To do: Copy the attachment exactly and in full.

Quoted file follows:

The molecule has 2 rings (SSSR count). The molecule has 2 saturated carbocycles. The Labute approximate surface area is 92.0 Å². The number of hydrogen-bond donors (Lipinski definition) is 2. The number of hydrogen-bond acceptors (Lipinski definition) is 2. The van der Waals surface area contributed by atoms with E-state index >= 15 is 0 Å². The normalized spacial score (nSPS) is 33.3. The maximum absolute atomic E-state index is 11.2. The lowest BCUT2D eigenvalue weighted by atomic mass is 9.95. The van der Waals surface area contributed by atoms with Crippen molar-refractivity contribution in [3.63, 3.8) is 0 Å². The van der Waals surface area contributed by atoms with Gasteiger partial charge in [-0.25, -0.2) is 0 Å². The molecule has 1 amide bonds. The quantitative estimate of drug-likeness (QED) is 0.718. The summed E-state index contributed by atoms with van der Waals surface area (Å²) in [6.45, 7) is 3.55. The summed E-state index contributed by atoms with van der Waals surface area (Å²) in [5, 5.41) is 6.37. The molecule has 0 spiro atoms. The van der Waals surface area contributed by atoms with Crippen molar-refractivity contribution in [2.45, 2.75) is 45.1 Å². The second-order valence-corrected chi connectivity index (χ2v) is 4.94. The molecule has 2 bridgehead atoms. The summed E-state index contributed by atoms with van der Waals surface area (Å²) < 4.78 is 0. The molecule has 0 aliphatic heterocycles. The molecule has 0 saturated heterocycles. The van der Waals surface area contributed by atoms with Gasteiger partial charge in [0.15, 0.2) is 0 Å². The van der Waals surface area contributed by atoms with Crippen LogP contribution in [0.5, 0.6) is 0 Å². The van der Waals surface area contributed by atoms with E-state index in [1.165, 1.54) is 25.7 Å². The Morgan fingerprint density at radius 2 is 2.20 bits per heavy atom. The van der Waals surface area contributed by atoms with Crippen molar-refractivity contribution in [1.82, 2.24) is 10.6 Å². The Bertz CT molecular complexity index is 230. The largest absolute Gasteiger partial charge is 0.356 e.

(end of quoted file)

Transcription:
The molecule has 2 rings (SSSR count). The molecule has 2 saturated carbocycles. The Labute approximate surface area is 92.0 Å². The number of hydrogen-bond donors (Lipinski definition) is 2. The number of hydrogen-bond acceptors (Lipinski definition) is 2. The van der Waals surface area contributed by atoms with E-state index >= 15 is 0 Å². The normalized spacial score (nSPS) is 33.3. The maximum absolute atomic E-state index is 11.2. The lowest BCUT2D eigenvalue weighted by atomic mass is 9.95. The van der Waals surface area contributed by atoms with Crippen molar-refractivity contribution in [3.63, 3.8) is 0 Å². The van der Waals surface area contributed by atoms with Gasteiger partial charge in [-0.25, -0.2) is 0 Å². The molecule has 1 amide bonds. The quantitative estimate of drug-likeness (QED) is 0.718. The summed E-state index contributed by atoms with van der Waals surface area (Å²) in [6.45, 7) is 3.55. The summed E-state index contributed by atoms with van der Waals surface area (Å²) in [5, 5.41) is 6.37. The molecule has 0 spiro atoms. The van der Waals surface area contributed by atoms with Crippen molar-refractivity contribution in [2.45, 2.75) is 45.1 Å². The second-order valence-corrected chi connectivity index (χ2v) is 4.94. The molecule has 2 bridgehead atoms. The summed E-state index contributed by atoms with van der Waals surface area (Å²) < 4.78 is 0. The molecule has 0 aliphatic heterocycles. The molecule has 0 saturated heterocycles. The van der Waals surface area contributed by atoms with Gasteiger partial charge in [0.15, 0.2) is 0 Å². The van der Waals surface area contributed by atoms with Crippen LogP contribution in [0.5, 0.6) is 0 Å². The van der Waals surface area contributed by atoms with E-state index in [1.165, 1.54) is 25.7 Å². The Morgan fingerprint density at radius 2 is 2.20 bits per heavy atom. The van der Waals surface area contributed by atoms with Crippen molar-refractivity contribution in [1.82, 2.24) is 10.6 Å². The Bertz CT molecular complexity index is 230. The largest absolute Gasteiger partial charge is 0.356 e.